The next Council elections are in May, and as ever transparency will be top of the Alliance agenda. A long overdue Cultural Strategy (currently in development) will be brought to the new Council in April 2020 which should hopefully ensure a fair, open and transparent way of funding, which is vital if we’re to grow our arts sector. We’re also hopeful the new Council will see a bigger Alliance team returned, so we can at least call-in decisions when others lack the courage to.


p.s This week I am loving the Derry Girls & Amnesty NI collab-protest against our archaic abortion laws

Also loving the High Low Podcast (they’re super posh but give great book recommendations and talk about feminism/ best salt and vinegar crisps / MPs who instagram like they’re influencers etc) & Jack Blanchard’s Politico email which is one of the simplest ways to keep up with the chaos that is Brexit.

Not loving Sinn Fein’s manipulation of Colum Eastwood’s Fianna Fail’s Ard Fheis speech.

A letter to my grandmother

I was asked by the lovely people at to write a Galentine’s Day Letter to a person who had inspired me to become the woman I am today – here it is:   

The last time I saw you I sat and stroked your hand: fragile, grooved with veins and age. You didn’t know me anymore. Lost in the mist. But I knew you – my grandmother who sent airletters, gave awful presents and couldn’t cook. You loved stories, a gift you passed down the generations. Because of this my childhood was enchanted, where magic and wonderment still existed – and I grew up knowing I could become anything I imagined myself to be. When the walls of my childhood came crumbling down, it was your daughter – and my imagination – which kept me safe.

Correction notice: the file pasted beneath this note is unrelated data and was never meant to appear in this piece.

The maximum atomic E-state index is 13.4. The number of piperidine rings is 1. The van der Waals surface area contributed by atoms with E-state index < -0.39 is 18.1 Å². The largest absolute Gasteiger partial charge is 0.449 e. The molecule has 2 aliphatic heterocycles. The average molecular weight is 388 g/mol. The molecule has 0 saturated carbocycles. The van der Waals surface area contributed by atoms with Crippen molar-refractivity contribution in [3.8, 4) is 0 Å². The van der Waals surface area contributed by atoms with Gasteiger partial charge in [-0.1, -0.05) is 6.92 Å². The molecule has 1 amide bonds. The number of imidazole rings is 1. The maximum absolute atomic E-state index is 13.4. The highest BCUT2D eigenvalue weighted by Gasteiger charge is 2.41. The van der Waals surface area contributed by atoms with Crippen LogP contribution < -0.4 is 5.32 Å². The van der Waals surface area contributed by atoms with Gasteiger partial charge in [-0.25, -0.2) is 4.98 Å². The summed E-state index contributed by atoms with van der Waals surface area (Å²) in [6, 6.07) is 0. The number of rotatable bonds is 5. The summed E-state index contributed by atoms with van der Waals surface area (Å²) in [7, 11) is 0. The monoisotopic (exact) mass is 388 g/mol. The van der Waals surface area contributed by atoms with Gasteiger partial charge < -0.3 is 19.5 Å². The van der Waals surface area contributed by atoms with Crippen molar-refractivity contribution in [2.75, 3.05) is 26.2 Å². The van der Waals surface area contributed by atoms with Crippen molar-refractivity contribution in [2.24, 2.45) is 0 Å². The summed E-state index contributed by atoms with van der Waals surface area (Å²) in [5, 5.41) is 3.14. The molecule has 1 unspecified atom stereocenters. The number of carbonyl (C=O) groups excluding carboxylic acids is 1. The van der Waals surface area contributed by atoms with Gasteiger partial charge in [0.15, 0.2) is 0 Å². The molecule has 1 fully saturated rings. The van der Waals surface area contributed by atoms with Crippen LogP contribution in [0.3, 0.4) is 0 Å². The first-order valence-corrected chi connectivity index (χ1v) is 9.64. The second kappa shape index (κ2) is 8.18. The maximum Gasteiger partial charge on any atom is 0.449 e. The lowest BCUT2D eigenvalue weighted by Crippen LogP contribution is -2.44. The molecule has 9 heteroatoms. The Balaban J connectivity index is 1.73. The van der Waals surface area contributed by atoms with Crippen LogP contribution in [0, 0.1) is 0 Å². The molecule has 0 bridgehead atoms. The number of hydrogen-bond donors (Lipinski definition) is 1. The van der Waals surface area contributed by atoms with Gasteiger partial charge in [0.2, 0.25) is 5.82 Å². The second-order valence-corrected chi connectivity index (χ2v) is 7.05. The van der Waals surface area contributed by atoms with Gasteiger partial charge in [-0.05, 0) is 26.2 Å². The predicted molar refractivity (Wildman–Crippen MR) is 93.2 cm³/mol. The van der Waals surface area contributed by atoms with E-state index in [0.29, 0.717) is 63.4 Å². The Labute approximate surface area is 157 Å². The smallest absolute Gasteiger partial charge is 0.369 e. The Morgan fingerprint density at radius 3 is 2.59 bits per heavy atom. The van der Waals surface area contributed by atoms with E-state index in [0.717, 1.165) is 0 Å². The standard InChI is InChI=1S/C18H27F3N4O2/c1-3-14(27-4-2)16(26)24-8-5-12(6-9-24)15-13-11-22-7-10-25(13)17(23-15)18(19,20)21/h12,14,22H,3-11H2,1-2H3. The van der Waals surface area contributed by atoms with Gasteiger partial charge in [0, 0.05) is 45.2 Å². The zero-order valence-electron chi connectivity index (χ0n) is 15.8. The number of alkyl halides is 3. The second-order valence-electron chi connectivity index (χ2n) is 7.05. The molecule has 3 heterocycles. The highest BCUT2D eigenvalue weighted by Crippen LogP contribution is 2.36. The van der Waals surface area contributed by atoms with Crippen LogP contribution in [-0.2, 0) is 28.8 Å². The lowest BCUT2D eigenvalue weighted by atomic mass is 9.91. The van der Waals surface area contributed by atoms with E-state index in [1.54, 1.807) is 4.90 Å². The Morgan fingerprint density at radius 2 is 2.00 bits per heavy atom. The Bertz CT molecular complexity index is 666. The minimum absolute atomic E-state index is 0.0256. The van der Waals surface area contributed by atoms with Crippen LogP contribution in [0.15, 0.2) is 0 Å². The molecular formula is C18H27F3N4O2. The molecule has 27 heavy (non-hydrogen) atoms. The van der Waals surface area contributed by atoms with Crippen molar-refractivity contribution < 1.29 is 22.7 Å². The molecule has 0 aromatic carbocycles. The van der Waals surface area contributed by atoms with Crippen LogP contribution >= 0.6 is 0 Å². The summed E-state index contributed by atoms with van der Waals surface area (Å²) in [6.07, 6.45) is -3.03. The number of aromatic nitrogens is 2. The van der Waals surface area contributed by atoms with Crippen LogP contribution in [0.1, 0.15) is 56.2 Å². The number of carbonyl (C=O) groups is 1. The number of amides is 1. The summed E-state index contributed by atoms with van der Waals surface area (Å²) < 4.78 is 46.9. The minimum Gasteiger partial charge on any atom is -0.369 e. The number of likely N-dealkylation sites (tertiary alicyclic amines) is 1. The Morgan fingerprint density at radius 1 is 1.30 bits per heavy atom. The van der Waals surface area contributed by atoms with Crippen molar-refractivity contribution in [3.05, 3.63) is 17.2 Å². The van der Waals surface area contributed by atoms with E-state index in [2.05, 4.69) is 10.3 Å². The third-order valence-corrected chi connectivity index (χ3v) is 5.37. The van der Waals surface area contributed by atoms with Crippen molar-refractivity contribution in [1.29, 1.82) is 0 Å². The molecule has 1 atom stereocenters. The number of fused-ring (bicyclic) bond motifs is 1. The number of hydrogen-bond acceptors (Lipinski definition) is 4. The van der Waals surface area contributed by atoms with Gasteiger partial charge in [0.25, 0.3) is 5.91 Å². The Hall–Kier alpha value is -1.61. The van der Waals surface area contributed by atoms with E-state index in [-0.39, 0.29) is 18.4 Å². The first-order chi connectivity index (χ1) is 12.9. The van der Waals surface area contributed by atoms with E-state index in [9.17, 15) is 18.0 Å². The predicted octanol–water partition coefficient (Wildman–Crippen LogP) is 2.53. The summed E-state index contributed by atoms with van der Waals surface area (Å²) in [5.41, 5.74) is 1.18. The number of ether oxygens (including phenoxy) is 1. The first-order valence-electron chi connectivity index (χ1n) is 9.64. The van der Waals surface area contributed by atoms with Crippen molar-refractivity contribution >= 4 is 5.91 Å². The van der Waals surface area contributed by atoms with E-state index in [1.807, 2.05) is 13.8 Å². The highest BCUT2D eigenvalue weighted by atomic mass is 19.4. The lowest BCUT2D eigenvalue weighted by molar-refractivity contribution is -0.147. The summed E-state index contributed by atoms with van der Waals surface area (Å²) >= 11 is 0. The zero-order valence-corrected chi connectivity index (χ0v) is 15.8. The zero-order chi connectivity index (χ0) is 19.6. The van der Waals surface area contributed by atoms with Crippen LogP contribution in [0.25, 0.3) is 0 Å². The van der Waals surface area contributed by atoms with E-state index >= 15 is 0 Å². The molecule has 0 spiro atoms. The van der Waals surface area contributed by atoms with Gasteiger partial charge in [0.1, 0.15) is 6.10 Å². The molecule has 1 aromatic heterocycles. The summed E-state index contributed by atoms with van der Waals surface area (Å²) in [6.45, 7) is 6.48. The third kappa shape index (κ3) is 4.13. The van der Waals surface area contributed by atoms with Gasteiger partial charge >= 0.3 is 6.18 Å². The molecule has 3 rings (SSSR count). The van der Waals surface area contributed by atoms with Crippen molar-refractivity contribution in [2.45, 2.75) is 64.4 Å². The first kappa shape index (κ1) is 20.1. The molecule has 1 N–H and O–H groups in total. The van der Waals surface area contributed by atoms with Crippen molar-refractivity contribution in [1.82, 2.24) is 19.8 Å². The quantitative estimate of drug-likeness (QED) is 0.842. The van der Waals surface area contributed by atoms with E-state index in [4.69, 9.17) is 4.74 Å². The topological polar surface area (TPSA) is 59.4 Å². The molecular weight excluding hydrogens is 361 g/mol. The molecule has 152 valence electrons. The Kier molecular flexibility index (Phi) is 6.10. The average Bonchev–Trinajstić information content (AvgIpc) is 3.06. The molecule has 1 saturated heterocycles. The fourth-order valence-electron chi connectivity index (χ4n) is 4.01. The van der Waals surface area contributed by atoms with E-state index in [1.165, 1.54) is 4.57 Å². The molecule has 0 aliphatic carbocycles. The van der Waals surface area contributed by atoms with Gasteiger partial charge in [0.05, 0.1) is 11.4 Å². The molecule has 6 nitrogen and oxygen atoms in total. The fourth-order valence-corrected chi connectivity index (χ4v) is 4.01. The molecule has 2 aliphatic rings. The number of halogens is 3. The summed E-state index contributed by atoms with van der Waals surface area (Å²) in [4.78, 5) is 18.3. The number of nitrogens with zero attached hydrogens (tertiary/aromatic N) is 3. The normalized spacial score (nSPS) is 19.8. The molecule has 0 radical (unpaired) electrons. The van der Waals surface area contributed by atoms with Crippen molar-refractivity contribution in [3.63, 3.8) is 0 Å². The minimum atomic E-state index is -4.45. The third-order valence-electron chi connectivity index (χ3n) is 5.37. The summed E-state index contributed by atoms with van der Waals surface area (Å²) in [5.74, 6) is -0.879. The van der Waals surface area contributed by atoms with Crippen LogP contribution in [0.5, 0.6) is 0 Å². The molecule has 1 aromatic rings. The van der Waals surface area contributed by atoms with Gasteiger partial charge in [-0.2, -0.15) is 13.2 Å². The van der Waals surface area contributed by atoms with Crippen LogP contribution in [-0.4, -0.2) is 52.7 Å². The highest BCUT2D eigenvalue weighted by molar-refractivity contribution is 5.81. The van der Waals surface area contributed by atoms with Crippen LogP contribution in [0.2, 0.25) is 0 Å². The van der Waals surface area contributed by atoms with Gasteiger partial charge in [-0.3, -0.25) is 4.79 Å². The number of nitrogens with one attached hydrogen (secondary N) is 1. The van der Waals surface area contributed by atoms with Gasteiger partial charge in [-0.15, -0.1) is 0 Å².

What’s strange is that when I think I of you, which is surprisingly often given how little I actually knew you, I think of the you I didn’t know; long before the mist, before even me. Your grandmother was in the Black Sash, my mother would tell me. A woman’s organisation which campaigned against the erosion of human rights in South Africa. You couldn’t hold public meetings, so you would protest against apartheid individually. Black sash draped around you mourning the death of democracy. I’d read about this later, how though you were largely protected by your racial privilege – you were still vilified by many. Once you stood silently protesting in Cape Town when a man spat at you, and then a passing woman came and wiped your face. Women can change the world as much as men.

You used to say “Do the next good thing”, mum would tell me. I wonder what you’d make of our world now, you who have seen the devastation that is borne from polarisation. In Northern Ireland we’ve had no government for two years and people still fight for rights: a raped woman cannot have an abortion the way women in the rest of the UK can, same sex couples here are the only ones on these islands who can’t get married. As Brexit looms we hurtle towards more division, more barriers – the threat of eradicating the important work of so many for so long… and I feel helpless.

You taught my mother and she taught me the ability to think beyond ourselves, to see “others” as people and to imagine a better world. I got involved in politics to be part of the solution, not the problem – and as I try to hold onto my hope, I think with gratitude and pride of you and all the women who came before us, making it that much easier to do the next good thing. And how our job now is to do the same for those who will follow us.